The lights on the third floor were off now. This was where the meeting rooms were, and no meetings took place after 10 p.m. The four rooms filled with communal workspaces on the second floor closed at 10 p.m. too, while the private rooms for video calls and remote meetings on the first floor stayed open until midnight, since many of the members had clients or colleagues in different time zones. The bar and lounge on the ground floor, informal areas for a drink and a chat where everyone pretended it was a ‘friendly catch-up’ and not a gentle probing to see what this particular person could do for them, stayed open until 2 a.m. It was a space for business and posturing, as much to be seen in as it was to work in. Louis couldn’t imagine inhabiting that world of firm handshakes and doublespeak and had no desire to. 

Though if he did, at least he wouldn’t have to roam these corridors with a torch whose beam quavered just slightly. He frowned at the light’s betrayal of his nerves as he shone it into each room to check they were truly empty before he locked them. Each room displayed nothing but sleek tables and comfortable desk chairs, gaping plug sockets waiting for cables, and stands posed open-handed for the next laptop to rest in. He reached the stairs and took a deep breath. He hated the next floor down. 

He refused to hurry his steps as he descended. He would not be intimidated by how the air seemed to cool and close in around him. He would not notice how his torch beam seemed to dim the closer he got. How the eyes of the portraits that lined the staircase seemed to follow him, their eyes almost seeming to shine in the faint pools of light cast by the small individual lights on top of the frames. Lights that flickered and died one by one just as he passed them. He wished the timing didn’t make his heart pound. He reached the second-floor landing, almost reluctantly looking at the sole painting – a portrait – that hung there to his left. A handsome man sat in a high-backed leather armchair in a posh drawing room with oak-panelled walls, an identical but empty chair beside him, a small, gilded table between them. He had dark hair, blue eyes so light they were almost grey, and an expression that at once seemed secretive and smug, as though he was privy to information the viewer could only dream of and he’d take great pleasure in lording it over them.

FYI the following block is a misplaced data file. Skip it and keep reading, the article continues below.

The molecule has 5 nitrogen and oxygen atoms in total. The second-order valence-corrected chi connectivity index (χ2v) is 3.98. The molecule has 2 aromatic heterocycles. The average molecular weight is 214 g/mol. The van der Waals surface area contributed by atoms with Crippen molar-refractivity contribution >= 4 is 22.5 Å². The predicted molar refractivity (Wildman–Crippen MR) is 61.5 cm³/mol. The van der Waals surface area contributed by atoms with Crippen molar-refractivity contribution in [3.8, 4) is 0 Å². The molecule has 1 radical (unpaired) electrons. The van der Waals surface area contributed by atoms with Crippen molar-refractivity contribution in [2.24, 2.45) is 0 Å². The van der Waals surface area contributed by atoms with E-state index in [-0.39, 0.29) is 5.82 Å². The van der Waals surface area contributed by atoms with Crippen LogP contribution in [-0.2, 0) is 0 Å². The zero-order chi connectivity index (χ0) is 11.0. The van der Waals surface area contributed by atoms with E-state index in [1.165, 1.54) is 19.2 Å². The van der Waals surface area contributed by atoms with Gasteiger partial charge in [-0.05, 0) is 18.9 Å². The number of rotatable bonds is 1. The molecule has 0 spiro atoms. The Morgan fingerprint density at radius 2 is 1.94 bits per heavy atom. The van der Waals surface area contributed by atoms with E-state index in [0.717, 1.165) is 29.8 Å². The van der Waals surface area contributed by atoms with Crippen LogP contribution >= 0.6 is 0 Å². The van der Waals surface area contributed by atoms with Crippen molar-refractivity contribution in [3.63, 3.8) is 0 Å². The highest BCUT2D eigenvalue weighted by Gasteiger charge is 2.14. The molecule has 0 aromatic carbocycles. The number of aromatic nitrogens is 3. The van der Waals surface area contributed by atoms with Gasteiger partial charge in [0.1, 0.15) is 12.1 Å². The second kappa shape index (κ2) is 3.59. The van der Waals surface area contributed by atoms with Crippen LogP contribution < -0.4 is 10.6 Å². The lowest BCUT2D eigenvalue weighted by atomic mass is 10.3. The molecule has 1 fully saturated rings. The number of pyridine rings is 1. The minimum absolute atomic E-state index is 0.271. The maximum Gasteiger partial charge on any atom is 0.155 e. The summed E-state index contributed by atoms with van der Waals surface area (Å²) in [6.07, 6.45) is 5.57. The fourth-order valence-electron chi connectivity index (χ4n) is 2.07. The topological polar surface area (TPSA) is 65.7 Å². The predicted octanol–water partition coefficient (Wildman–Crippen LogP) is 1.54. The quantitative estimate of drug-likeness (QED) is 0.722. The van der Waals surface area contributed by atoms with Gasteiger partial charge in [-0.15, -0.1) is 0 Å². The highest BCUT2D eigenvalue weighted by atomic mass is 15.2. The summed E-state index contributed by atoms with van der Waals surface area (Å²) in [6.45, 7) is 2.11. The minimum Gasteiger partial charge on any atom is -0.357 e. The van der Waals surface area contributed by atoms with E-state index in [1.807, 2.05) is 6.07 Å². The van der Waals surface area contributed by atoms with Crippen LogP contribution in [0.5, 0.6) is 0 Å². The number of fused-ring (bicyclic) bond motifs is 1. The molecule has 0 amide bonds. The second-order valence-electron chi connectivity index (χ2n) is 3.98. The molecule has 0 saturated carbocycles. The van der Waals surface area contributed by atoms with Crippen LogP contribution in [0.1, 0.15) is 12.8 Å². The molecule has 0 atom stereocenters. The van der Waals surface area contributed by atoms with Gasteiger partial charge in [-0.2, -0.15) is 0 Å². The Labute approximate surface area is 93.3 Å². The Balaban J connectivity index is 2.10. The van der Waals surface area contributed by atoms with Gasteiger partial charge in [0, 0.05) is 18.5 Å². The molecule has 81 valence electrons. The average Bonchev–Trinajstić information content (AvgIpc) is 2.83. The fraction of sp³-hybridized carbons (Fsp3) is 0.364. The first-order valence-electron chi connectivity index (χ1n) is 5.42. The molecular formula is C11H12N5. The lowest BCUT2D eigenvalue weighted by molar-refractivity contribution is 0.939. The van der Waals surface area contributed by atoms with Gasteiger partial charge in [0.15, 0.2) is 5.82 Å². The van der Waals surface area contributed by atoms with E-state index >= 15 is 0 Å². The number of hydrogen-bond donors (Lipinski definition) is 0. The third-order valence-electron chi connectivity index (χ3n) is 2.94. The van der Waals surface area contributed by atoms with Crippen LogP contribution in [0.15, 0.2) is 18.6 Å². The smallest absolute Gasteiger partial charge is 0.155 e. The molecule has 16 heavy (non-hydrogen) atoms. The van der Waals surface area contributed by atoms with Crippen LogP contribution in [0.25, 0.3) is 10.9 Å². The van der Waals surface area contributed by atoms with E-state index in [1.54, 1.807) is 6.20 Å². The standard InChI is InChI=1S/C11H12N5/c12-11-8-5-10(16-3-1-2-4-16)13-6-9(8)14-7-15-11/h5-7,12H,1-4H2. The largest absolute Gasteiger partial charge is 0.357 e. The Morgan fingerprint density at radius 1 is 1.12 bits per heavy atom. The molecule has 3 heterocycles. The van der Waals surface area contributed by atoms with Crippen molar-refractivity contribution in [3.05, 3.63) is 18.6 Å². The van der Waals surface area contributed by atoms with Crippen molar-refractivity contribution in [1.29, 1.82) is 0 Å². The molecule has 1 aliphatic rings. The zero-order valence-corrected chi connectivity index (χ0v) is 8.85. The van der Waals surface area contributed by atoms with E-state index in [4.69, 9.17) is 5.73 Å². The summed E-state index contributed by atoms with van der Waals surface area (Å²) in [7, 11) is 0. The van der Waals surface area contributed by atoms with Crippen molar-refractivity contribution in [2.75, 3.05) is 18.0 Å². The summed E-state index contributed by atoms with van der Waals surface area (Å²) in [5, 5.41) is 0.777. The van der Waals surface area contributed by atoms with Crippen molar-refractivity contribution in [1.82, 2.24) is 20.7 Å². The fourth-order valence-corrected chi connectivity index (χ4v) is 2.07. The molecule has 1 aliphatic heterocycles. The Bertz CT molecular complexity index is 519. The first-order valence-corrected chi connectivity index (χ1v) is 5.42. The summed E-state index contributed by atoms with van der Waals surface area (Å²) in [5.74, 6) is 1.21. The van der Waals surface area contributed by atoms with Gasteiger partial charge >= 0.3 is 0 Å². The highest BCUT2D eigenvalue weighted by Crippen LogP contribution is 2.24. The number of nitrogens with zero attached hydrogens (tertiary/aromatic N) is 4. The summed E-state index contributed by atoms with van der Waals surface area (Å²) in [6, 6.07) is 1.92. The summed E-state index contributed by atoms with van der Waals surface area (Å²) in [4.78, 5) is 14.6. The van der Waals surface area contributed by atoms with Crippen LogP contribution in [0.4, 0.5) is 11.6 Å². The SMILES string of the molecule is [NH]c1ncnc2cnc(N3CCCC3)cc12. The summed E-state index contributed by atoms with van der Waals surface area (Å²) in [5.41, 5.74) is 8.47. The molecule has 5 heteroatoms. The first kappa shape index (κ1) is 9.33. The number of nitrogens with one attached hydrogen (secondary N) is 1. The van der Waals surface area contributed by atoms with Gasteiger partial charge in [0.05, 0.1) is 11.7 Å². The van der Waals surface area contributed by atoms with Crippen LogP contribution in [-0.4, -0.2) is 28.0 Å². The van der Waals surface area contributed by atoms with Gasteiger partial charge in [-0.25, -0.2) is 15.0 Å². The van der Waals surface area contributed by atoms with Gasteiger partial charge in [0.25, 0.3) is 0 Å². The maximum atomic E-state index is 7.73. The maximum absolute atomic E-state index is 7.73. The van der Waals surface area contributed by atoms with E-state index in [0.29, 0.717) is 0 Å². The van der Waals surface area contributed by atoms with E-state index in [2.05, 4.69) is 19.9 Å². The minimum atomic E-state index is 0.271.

Louis had disliked him the moment he saw him. He saw past the expensive clothes, the handsome features and the confident demeanour. Some instinct had whispered to him that this was a slippery man, a man who would charm you one day and throw you to the wolves the next, if the wolves could offer him something to sate his own appetite. 

He glared at the painting. 

The painting smirked back. 

Louis jumped, his torch beam darting as he did, his back hitting against the staircase banister with a thud. The man in the painting … his lips had moved, hadn’t they? He’d seen it with his own eyes. How the smug set of his lips had curved ever so slightly, how he’d looked into the portrait’s eyes and it had silently told him, ‘I know what you’re thinking.’ He could hear his heart beating in his ears, the pounding of blood filling them. 

Paintings don’t move, Louis

He peeled himself away from the banister and set off down the corridor on the second floor to check the rooms. He just needed to tick these off, then he could retreat to the warmth and relative comfort of the first and ground floors, the ones still teeming with life and noise. He could hear the faint sounds of the bar coming up the staircase, beckoning him with light and laughter. Only this floor, with its air of unnatural stillness that almost felt threatening, could make him want to be around tipsy business people. 

Just do your job, and you’re done for another night

Plus tomorrow was an evening off. It would be a blissful almost forty-eight hours before he’d have to stand on this dark landing again, before he’d have to listen to the echoes of his footsteps on this corridor. 

There was something different about the familiar sound tonight, something that niggled at the back of his neck, like an itch trying to get his attention. He strained his ears as he walked slowly, trying to focus on the comforting, steady sound of his footsteps, his heavy boots thwupping against the hardwood floor under his feet. 


They were too long. The sound his steps made was drawn out by a half-second or so. When he listened properly, he could hear it, so subtle it would go unnoticed if he wasn’t focusing so intently on it.

Thwup-up. Thwup-up

The sound echoed in his head. 

Was this real? 

He could have sworn that it was not one set of footsteps he was hearing – it was two, so close together that they almost blended, would merge unnoticed if he hadn’t spent years listening to the sound of his own steps. 

He was being followed. 

Though as sickening apprehension made his stomach clench, and an icy chill slithered down his spine, he decided that ‘followed’ was too gentle a word for what was happening. 

He was being hunted.